IN COLLEGE, I SPENT MY SUMMERS lifeguarding in South Carolina. Most of us were strangers at the beginning of each season and best friends by the time we left. We lived together, trained together, and experimented with the newfound independence of not living under our parents’ roofs. Those summers were celebrated, so much so that we developed a traditional send-off to mark each guard’s dreaded last day (we were from various countries and states, so school start dates were staggered). A handful of guards, usually those closest to the person leaving, would wake up extra early and “open the beach,” which included setting up sailboats, lifeguard stands, and hundreds of umbrellas and chairs for beachgoers to rent. The departing guard would arrive at their station thrilled to find all of their equipment already set up, and their friends would take them to breakfast (a novelty, as we were usually on the beach by 7 a.m. to set up). In hindsight, it was the embodiment of ritual — a series of small acts, infused with intention, that conveyed more than words ever could.
In Traditional Chinese medicine, late summer is recognized as its own distinct season, spanning mid-August through the fall equinox.
Like most times of transition, late summer comes with an underlying sense of trepidation, as our warmest days are numbered and we brace ourselves to return to work or school and the routines they require. According to Taoist philosophy, the ever-elusive state of equanimity can only be achieved when we live in harmony with nature. Don’t worry, this doesn’t mean you have to take up off-grid camping or start foraging for food. Instead, we can simply let our surroundings guide us toward the rituals that will leave us feeling full in every sense of the word:
Symbolized by the earth element, late summer coincides with nature’s most abundant harvest — a signal to reap the benefits of all that we have versus all that we hope to achieve. One simple but sacred way to participate in this abundant mindset is to conclude each day with a gratitude journal, toast, or prayer. Be specific as you call to mind all that you are most grateful for, and remember that anything goes so long as it fills you with feelings of affection or peace.
Late summer is the shortest season, but it can also be one of the most potent. As our warm weather days wind down, we’re reminded that even relationships should be measured for quality over quantity. In an effort to make the most of the final days of summer socializing, take stock of the people who leave you feeling most seen, supported, and safe. Time is your most valuable asset — curate how you spend it with care.
The earth element is synonymous with being centered and, when in balance, it’s representative of stability. Some tried-and-true practices for grounding include: walking in nature (ideally without your phone), sitting or lying on the earth, self-massage, and touching dirt (anything counts, from potted plants to sand at the beach). Spend time with the ground beneath you and it will support all that you hope to manifest.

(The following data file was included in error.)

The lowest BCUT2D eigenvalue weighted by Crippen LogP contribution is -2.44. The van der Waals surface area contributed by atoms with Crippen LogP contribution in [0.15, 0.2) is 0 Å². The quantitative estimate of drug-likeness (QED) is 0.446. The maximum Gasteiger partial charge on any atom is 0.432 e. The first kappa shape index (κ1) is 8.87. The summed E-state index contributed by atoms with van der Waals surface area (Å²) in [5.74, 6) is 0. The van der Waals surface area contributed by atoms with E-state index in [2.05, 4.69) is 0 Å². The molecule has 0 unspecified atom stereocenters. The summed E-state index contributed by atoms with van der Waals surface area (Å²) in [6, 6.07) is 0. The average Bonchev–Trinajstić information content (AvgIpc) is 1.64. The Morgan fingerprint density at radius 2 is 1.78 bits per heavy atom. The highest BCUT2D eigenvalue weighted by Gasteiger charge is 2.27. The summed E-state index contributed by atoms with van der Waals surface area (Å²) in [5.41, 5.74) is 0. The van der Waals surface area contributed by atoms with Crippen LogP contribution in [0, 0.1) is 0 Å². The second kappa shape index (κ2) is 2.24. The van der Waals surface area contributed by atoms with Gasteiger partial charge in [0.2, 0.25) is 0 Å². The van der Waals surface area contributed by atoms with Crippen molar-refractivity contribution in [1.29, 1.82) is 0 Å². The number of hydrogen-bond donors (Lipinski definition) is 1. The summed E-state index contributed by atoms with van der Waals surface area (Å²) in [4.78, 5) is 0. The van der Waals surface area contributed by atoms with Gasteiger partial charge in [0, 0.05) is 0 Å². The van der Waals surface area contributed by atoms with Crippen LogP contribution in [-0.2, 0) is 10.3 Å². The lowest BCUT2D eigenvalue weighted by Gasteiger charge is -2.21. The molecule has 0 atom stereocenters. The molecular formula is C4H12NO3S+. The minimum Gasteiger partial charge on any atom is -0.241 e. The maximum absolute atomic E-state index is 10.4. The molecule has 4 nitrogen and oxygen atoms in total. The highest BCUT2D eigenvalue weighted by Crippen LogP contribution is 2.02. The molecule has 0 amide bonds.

Late summer concludes the expansive and outbound yang energy of summer while introducing the more introspective yin qualities that are associated with winter. Like all transitions, this shift can cause friction if we resist the pull to pause. Instead, make space for quietude by revisiting passive pastimes like bathing, baking, or knitting.
The simple act of gathering doesn’t guarantee a good time. Some of my favorite techniques for curating connections include prompts — like, What have you learned as of late? Or, related to the first point above, What are you most grateful for? In the same way we might follow a recipe to create a meal, we can return to the following checklist whenever we’re struggling to foster connection:
Listen to learn
The ultimate ritual for reaping the benefits of late summer comes in the form of gathering. Whether you organize a picnic in the park or cook an elaborate 3-course meal, holding space for others, with food as the vehicle for connection, is the ultimate modern method for participating in this harvest time. Consider seasonal foods such as watermelon, strawberries, and tomatoes as you craft your menu, and invite others to participate by offering their own seasonal cravings.
Instead of mourning summer’s departure, I encourage you to reap the benefits of all that late summer has to offer. As an invitation to gather and ground, late summer is the ideal time to return to who and what matters most. Spend time with those who nourish your soul, eat seasonal foods begging to be savored, and give thanks to the ground beneath you.
Jenn Tardif Writer
Jenn Tardif is the founder of the mindful collective 3rd Ritual, a certified aromatherapist, and a writer. A devout student of Taoism, yoga, and mindfulness, Tardif is a firm believer that wisdom lights the path to well-being, and has made a lifelong commitment to share the teachings with anyone curious enough to learn more.
Jessa Carter Photographer
Jessa Carter (she/her) is a multimodal omnidisciplinary artist compelled toward the collapsing of categories, systems thinking, and collective healing. Carter’s work/play traverses ecosystem and egosystem to trace the leading lines of value, ownership, authorship, identity, time, performativity, language, and labor.